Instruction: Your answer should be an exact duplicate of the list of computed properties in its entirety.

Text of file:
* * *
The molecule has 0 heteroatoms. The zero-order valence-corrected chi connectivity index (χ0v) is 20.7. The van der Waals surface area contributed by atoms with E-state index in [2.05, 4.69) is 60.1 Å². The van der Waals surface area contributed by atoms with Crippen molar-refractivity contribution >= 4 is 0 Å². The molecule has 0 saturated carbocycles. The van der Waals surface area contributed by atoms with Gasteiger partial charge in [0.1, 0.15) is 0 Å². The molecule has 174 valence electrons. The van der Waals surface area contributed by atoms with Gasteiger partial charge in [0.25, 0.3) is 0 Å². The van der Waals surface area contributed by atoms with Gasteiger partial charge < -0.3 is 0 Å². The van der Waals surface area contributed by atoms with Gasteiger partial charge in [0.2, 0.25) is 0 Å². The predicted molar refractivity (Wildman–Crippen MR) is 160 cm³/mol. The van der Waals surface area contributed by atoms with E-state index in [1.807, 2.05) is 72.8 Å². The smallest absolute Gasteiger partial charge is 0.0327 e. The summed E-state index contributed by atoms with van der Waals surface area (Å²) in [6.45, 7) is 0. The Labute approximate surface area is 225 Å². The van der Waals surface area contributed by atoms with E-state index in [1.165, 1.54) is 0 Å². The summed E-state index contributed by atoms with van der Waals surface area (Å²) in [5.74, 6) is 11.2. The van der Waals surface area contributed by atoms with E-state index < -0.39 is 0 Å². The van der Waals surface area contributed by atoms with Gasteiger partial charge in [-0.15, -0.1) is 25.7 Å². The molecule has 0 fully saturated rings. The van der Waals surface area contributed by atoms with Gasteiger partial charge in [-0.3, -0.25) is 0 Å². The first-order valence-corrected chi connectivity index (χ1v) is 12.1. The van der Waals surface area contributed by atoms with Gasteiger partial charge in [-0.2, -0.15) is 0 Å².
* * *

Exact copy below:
The molecule has 0 heteroatoms. The zero-order valence-corrected chi connectivity index (χ0v) is 20.7. The van der Waals surface area contributed by atoms with E-state index in [2.05, 4.69) is 60.1 Å². The van der Waals surface area contributed by atoms with Crippen molar-refractivity contribution >= 4 is 0 Å². The molecule has 0 saturated carbocycles. The van der Waals surface area contributed by atoms with Gasteiger partial charge in [0.1, 0.15) is 0 Å². The molecule has 174 valence electrons. The van der Waals surface area contributed by atoms with Gasteiger partial charge in [0.25, 0.3) is 0 Å². The van der Waals surface area contributed by atoms with Gasteiger partial charge < -0.3 is 0 Å². The van der Waals surface area contributed by atoms with Gasteiger partial charge in [0.2, 0.25) is 0 Å². The predicted molar refractivity (Wildman–Crippen MR) is 160 cm³/mol. The van der Waals surface area contributed by atoms with E-state index in [1.807, 2.05) is 72.8 Å². The smallest absolute Gasteiger partial charge is 0.0327 e. The summed E-state index contributed by atoms with van der Waals surface area (Å²) in [6.45, 7) is 0. The Labute approximate surface area is 225 Å². The van der Waals surface area contributed by atoms with E-state index in [1.165, 1.54) is 0 Å². The summed E-state index contributed by atoms with van der Waals surface area (Å²) in [5.74, 6) is 11.2. The van der Waals surface area contributed by atoms with E-state index < -0.39 is 0 Å². The van der Waals surface area contributed by atoms with Gasteiger partial charge in [-0.15, -0.1) is 25.7 Å². The molecule has 0 fully saturated rings. The van der Waals surface area contributed by atoms with Gasteiger partial charge in [-0.3, -0.25) is 0 Å². The first-order valence-corrected chi connectivity index (χ1v) is 12.1. The van der Waals surface area contributed by atoms with Gasteiger partial charge in [-0.2, -0.15) is 0 Å².